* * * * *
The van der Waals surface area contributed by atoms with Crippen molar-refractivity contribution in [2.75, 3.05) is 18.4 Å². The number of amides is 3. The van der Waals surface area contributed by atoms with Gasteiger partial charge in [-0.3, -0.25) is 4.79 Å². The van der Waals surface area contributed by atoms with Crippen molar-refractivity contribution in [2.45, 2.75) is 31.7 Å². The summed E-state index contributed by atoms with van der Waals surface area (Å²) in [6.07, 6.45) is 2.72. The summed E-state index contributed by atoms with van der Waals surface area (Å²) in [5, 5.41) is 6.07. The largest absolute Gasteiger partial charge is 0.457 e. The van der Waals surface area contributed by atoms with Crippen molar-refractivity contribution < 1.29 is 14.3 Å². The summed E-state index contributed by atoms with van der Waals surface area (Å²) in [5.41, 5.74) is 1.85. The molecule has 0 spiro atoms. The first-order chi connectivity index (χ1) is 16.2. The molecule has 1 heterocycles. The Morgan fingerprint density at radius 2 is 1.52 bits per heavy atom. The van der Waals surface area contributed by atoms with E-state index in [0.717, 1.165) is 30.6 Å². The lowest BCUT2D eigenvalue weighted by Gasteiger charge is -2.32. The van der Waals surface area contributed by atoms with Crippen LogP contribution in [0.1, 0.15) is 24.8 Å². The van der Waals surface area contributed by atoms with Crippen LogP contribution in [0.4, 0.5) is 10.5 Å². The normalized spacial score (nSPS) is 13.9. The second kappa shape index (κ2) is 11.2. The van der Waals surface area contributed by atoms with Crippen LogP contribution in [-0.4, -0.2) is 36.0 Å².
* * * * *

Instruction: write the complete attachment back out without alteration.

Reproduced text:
The van der Waals surface area contributed by atoms with Crippen molar-refractivity contribution in [2.75, 3.05) is 18.4 Å². The number of amides is 3. The van der Waals surface area contributed by atoms with Gasteiger partial charge in [-0.3, -0.25) is 4.79 Å². The van der Waals surface area contributed by atoms with Crippen molar-refractivity contribution in [2.45, 2.75) is 31.7 Å². The summed E-state index contributed by atoms with van der Waals surface area (Å²) in [6.07, 6.45) is 2.72. The summed E-state index contributed by atoms with van der Waals surface area (Å²) in [5, 5.41) is 6.07. The largest absolute Gasteiger partial charge is 0.457 e. The van der Waals surface area contributed by atoms with Crippen molar-refractivity contribution < 1.29 is 14.3 Å². The summed E-state index contributed by atoms with van der Waals surface area (Å²) in [5.41, 5.74) is 1.85. The molecule has 0 spiro atoms. The first-order chi connectivity index (χ1) is 16.2. The molecule has 1 heterocycles. The Morgan fingerprint density at radius 2 is 1.52 bits per heavy atom. The van der Waals surface area contributed by atoms with E-state index in [0.717, 1.165) is 30.6 Å². The lowest BCUT2D eigenvalue weighted by Gasteiger charge is -2.32. The van der Waals surface area contributed by atoms with Crippen LogP contribution in [0.1, 0.15) is 24.8 Å². The van der Waals surface area contributed by atoms with Crippen LogP contribution in [0.4, 0.5) is 10.5 Å². The normalized spacial score (nSPS) is 13.9. The second kappa shape index (κ2) is 11.2. The van der Waals surface area contributed by atoms with Crippen LogP contribution in [-0.4, -0.2) is 36.0 Å².